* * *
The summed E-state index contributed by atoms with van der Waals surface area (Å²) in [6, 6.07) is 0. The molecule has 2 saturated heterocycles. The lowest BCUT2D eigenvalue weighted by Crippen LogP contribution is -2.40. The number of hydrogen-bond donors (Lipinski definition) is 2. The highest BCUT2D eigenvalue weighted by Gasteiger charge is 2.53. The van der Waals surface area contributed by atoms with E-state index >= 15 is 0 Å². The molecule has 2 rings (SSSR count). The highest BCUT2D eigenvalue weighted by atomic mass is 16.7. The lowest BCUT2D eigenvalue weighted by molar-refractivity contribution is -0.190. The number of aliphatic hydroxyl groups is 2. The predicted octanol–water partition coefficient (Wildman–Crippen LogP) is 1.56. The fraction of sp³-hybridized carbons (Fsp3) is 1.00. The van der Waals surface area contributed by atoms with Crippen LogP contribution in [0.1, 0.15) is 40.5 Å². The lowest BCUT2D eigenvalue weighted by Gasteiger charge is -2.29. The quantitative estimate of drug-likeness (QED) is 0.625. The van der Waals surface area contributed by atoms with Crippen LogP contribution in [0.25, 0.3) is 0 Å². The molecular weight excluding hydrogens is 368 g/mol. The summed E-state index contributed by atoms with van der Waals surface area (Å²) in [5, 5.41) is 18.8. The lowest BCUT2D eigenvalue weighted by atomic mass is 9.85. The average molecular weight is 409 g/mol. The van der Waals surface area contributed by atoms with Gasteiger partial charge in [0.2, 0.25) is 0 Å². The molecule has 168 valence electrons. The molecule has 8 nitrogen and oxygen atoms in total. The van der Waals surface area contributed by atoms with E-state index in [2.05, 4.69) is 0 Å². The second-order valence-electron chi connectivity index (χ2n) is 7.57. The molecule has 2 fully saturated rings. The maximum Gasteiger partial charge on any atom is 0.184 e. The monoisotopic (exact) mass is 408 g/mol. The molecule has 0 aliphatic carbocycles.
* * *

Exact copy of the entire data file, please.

The summed E-state index contributed by atoms with van der Waals surface area (Å²) in [6, 6.07) is 0. The molecule has 2 saturated heterocycles. The lowest BCUT2D eigenvalue weighted by Crippen LogP contribution is -2.40. The number of hydrogen-bond donors (Lipinski definition) is 2. The highest BCUT2D eigenvalue weighted by Gasteiger charge is 2.53. The van der Waals surface area contributed by atoms with E-state index >= 15 is 0 Å². The molecule has 2 rings (SSSR count). The highest BCUT2D eigenvalue weighted by atomic mass is 16.7. The lowest BCUT2D eigenvalue weighted by molar-refractivity contribution is -0.190. The number of aliphatic hydroxyl groups is 2. The predicted octanol–water partition coefficient (Wildman–Crippen LogP) is 1.56. The fraction of sp³-hybridized carbons (Fsp3) is 1.00. The van der Waals surface area contributed by atoms with Crippen LogP contribution in [0.1, 0.15) is 40.5 Å². The lowest BCUT2D eigenvalue weighted by Gasteiger charge is -2.29. The quantitative estimate of drug-likeness (QED) is 0.625. The van der Waals surface area contributed by atoms with Crippen LogP contribution in [0.25, 0.3) is 0 Å². The molecular weight excluding hydrogens is 368 g/mol. The summed E-state index contributed by atoms with van der Waals surface area (Å²) in [5, 5.41) is 18.8. The lowest BCUT2D eigenvalue weighted by atomic mass is 9.85. The average molecular weight is 409 g/mol. The van der Waals surface area contributed by atoms with Gasteiger partial charge in [0.2, 0.25) is 0 Å². The molecule has 168 valence electrons. The molecule has 8 nitrogen and oxygen atoms in total. The van der Waals surface area contributed by atoms with E-state index in [2.05, 4.69) is 0 Å². The second-order valence-electron chi connectivity index (χ2n) is 7.57. The molecule has 2 fully saturated rings. The maximum Gasteiger partial charge on any atom is 0.184 e. The monoisotopic (exact) mass is 408 g/mol. The molecule has 0 aliphatic carbocycles.